April 01, 2003
We’ve long desired to offer a fitness competition consistent with our fitness model (See CrossFit Journal October 2002, "What is Fitness?") and have found the task fraught with difficulties.
Early we realized that the logistics of running an on-site fitness competition like STREND are both complicated and ultimately limit the number of participants. The fitness test, or competition, that we offer this month is conducted at a facility and time of the athlete’s choosing.
Our initial hope was to design a competition that would not only reflect CrossFit's broad fitness concept but would also accommodate men and women, large and small athletes, the young and seniors, and individuals of all fitness levels. Additionally, we wanted a competition that would motivate and reward fitness improvements among our fittest. Specifically, we set out to motivate an improvement in the absolute strength, relative strength, and gymnastics foundations of all CrossFit participants. Unfortunately this last consideration rendered the design troublesome for many who are other than already very fit and male. So, what we ended up with was a competition where the ability even to complete the test suggests a fairly advanced level of fitness.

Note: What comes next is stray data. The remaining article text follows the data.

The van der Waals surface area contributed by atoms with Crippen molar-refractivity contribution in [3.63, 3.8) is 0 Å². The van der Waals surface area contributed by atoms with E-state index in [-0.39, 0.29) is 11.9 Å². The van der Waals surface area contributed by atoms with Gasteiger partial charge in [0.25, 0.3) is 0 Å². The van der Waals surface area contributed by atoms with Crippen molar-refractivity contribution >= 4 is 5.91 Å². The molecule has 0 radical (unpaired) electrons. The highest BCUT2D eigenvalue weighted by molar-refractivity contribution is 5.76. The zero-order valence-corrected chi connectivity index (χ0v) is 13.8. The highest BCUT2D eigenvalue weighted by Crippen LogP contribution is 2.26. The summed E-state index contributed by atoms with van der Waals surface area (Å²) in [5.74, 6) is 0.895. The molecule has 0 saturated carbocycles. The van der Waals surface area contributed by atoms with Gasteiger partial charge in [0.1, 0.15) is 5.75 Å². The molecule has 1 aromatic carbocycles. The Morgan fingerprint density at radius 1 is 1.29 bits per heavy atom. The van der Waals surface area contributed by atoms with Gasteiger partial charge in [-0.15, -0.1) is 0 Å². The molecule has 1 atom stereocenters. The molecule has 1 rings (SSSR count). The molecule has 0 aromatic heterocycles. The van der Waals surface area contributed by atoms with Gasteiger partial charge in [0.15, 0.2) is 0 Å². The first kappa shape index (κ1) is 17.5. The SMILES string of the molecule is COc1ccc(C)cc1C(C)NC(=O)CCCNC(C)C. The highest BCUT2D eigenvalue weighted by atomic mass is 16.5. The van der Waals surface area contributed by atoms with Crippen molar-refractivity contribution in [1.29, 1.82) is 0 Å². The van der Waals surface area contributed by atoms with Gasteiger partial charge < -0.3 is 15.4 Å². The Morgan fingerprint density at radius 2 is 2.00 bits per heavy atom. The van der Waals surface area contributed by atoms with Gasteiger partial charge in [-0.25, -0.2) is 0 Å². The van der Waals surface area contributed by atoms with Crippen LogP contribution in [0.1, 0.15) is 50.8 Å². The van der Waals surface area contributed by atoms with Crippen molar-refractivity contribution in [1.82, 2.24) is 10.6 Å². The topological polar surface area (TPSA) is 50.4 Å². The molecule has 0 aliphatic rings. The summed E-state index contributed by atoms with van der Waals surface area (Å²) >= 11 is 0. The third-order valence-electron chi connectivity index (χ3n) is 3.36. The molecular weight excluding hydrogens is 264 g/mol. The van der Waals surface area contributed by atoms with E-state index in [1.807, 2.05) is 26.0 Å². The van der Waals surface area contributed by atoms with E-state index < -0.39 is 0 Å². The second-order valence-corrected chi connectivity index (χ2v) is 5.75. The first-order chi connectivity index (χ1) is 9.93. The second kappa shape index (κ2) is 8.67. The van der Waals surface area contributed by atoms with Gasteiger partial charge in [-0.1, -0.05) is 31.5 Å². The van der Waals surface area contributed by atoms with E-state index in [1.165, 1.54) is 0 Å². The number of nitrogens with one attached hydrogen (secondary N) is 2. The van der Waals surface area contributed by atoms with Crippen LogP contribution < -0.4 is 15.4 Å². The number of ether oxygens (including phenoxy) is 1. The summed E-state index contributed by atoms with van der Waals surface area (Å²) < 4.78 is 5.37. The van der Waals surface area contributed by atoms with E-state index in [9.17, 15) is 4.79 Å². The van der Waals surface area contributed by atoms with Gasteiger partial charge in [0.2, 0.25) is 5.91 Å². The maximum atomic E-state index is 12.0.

Looking at the ten general physical adaptations to exercise (cardiorespiratory endurance, strength, stamina, power, speed, flexibility, agility, accuracy, coordination, and balance) we saw that advanced calisthenic and weightlifting movements present an excellent opportunity to advance neurological skills like agility, accuracy, coordination, and balance.